Art and Intention: A Philosophical Study

Art and Intention: A Philosophical Study

Art and Intention: A Philosophical Study

Art and Intention: A Philosophical Study

Synopsis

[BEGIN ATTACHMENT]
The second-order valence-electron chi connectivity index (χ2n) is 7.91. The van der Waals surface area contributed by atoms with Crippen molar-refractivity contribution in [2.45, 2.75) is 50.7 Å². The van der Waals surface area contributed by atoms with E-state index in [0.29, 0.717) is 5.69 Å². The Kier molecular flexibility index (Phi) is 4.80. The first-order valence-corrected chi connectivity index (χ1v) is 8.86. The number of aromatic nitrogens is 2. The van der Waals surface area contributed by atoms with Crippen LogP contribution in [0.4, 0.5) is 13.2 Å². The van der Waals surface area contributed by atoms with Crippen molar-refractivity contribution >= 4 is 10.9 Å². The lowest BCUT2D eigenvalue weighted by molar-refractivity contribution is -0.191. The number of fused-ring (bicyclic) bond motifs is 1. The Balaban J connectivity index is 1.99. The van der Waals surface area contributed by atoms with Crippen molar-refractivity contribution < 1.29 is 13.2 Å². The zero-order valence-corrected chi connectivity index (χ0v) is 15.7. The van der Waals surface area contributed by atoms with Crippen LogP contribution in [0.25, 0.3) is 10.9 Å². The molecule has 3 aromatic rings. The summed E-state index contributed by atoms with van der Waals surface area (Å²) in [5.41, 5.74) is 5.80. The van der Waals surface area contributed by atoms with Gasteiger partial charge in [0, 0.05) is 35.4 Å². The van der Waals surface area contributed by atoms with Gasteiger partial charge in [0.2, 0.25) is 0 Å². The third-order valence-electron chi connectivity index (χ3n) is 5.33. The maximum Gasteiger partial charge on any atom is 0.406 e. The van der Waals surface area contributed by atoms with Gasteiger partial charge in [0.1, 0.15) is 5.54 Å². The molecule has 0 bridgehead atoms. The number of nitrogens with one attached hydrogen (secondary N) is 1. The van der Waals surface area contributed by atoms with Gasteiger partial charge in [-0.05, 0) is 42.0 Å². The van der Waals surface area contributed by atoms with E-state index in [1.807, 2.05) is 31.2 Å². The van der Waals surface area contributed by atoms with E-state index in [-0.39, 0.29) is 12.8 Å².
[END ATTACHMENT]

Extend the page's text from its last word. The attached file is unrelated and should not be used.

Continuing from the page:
Do the artist's intentions have anything to do with the making and appreciation of works of art? In Art and Intention Paisley Livingston develops a broad and balanced perspective on perennial disputes between intentionalists and anti-intentionalists in philosophical aesthetics and criticaltheory. He surveys and assesses a wide range of rival assumptions about the nature of intentions and the status of intentionalist psychology. With detailed reference to examples from diverse media, art forms, and traditions, he demonstrates that insights into the multiple functions of intentionshave important implications for our understanding of artistic creation and authorship, the ontology of art, conceptions of texts, works, and versions, basic issues pertaining to the nature of fiction and fictional truth, and the theory of art interpretation and appreciation. Livingston argues that neither the inspirationist nor rationalistic conceptions can capture the blending of deliberate and intentional, spontaneous and unintentional processes in the creation of art. Texts, works, and artistic structures and performances cannot be adequately individuated in theabsence of a recognition of the relevant makers' intentions. The distinction between complete and incomplete works receives an action-theoretic analysis that makes possible an elucidation of several different senses of 'fragment' in critical discourse. Livingston develops an account of authorship,contending that the recognition of intentions is in fact crucial to our understanding of diverse forms of collective art-making. An artist's short-term intentions and long-term plans and policies interact in complex ways in the emergence of an artistic oeuvre, and our uptake of such attitudes makesan important difference to our appreciation of the relations between items belonging to a single life-work. The intentionalism Livingston advocates is, however, a partial one, and accomodates a number of important anti-intentionalist contentions. Intentions are fallible, and works of art, like other artefacts, can be put to a bewildering diversity of uses. Yet some important aspects of art's meaning andvalue are linked to the artist's aims and activities.
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